UNPUBLISHED: The final C’est La Folie column
I did ask my paymasters at the Daily Telegraph if I might write a final column; a sign-off piece to mark the end of 9 years during which I had written for them non-stop about life at La Folie. I felt this would be only fair to our readers. I thought we should let them know that the thing had finally come to an end. I thought everyone deserved a sense of closure, including me. Sadly, the request was denied: better to allow the thing just to fade away, I suppose, than give anyone an inkling that the old fellow has even stopped.
Well, better late than never, here it is. Not one of my best, perhaps, but it mattered to me, and I’m glad finally to be able to publish it here.
MY LITTLE life is hardly the stuff of Greek tragedy. Nevertheless, from time to time I do manage to do something so magnificently stupid, so bletheringly gormless, that I experience a deep, personal sense of Aristotelian catharsis; that purging of the emotions of fear and pity that comes of watching one like ourselves go flying on the great banana-skin of life. Even when that someone is me.
I know I have a bit of a weakness for the heroic gesture. Even so, I have no idea why I volunteered to take Alice’s place at tonight’s after-school meeting about nits. It’s not just that Amélie’s classroom is heated in the French manner, evocative of the engine-room of the Titanic. Nor is it that her dominatrix – I mean schoolteacher – forces me and the other parents to crouch for an hour on miniature benches designed for 3-year-old French bottoms, as opposed to 46-year-old Anglo-Saxon ones. No, it’s also the fact that Maîtresse Cécile has a great deal to say about les poux, and the more she says, the more my scalp begins to itch. It sounds as if the whole school is infested. “Mentioning no names,” she declares, fixing me with her tungsten gaze. I stare longingly at the door.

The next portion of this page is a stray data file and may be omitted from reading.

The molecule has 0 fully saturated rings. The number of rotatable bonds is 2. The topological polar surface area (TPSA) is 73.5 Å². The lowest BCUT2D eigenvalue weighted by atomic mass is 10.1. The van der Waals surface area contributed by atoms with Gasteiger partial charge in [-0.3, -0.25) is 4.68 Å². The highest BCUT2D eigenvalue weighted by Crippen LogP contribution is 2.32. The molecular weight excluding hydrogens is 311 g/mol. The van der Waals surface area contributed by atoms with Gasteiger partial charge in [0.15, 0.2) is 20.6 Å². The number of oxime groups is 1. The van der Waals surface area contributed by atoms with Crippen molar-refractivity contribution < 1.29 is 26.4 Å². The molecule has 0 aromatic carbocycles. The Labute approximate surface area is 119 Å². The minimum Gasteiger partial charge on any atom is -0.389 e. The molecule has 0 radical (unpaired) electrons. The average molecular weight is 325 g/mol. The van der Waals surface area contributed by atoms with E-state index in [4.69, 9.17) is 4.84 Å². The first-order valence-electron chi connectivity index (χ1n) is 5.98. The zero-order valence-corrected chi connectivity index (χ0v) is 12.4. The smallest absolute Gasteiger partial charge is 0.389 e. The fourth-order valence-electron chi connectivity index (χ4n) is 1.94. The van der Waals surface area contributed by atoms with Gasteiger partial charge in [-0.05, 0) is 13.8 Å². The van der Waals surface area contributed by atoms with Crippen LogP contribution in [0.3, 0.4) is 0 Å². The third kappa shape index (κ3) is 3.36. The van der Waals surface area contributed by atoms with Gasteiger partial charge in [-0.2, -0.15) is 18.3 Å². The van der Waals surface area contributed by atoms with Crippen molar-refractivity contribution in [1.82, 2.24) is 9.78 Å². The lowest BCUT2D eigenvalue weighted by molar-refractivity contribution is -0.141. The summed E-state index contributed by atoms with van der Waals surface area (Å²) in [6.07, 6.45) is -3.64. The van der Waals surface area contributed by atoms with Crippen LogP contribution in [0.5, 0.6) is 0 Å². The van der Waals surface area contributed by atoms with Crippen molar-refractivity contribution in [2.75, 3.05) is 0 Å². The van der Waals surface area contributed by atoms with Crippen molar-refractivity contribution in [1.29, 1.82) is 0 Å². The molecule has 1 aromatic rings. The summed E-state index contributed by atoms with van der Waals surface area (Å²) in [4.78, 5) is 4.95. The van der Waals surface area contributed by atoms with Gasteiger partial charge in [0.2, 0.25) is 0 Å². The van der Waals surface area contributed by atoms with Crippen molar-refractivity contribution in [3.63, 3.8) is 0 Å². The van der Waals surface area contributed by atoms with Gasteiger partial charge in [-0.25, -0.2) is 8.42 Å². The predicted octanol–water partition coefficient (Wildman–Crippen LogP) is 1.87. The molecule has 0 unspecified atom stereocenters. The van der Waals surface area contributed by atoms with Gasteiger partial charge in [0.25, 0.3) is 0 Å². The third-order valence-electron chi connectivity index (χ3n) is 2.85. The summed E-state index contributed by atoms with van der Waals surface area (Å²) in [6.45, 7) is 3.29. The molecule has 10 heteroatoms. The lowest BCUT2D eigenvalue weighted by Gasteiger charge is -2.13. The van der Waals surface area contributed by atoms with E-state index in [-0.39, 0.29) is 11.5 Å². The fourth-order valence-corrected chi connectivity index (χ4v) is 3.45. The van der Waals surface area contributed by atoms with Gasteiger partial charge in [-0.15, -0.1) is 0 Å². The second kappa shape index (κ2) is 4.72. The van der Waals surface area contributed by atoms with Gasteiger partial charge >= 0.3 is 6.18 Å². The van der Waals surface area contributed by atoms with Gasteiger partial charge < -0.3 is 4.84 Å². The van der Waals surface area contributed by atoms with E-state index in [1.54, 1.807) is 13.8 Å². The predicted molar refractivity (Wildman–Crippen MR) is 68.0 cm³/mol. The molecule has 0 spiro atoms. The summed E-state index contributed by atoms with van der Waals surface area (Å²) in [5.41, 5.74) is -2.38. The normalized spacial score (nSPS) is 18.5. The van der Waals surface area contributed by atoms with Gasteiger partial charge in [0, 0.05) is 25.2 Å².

“And now,” she says, “we will end this meeting in the same way that I end all my classes.”
“Are we going to sing a song?” I ask.
Maîtresse Cécile narrows her eyes. From her pocket, she pulls a pink musical box, places it on her knee, and begins to wind the handle. Embarrassed, we all smile at the floor, straining to hear the music tinkling out of it. I think it may be Act 2 of Die Wälkure.
Afterwards, stiff-legged as a gavvied goose, I stagger back to where I parked Alice’s car.
But the car isn’t there any more. I could swear I parked the Renault Scenic just opposite the post office. As it happens, there are two other Renault Scenics nearby, and one of them is the right colour. But no matter how hard I try to persuade myself otherwise, blurring my focus and peering at them with my head on one side, neither of them is mine. So I saunter round the corner to the other place I sometimes park, trying very hard not to look like a man who has forgotten where he left his car.
I’m not parked here, either. So I walk back to the post office. I examine the empty space where I could swear I left the Scenic, trying very hard not to look like a man whose car has just been nicked.
But the fact is that nobody steals cars in Jolibois, and the police don’t tow them away, either. Befuddled, I walk down the hill to check the one last place where I just might have left the car. Even though I know that I haven’t.
Sure enough, the spaces opposite the Mairie are all empty, too. I fumble in my pocket for my phone. I must call the dreaded gendarmes. But then, out of the corner of my eye, I spot a flash of silver-grey, glinting from down a side alley. I recognise a Renault Scenic, just like ours. No. Yes. No. Blimey, that really is our car. The joyriders must have dumped it here.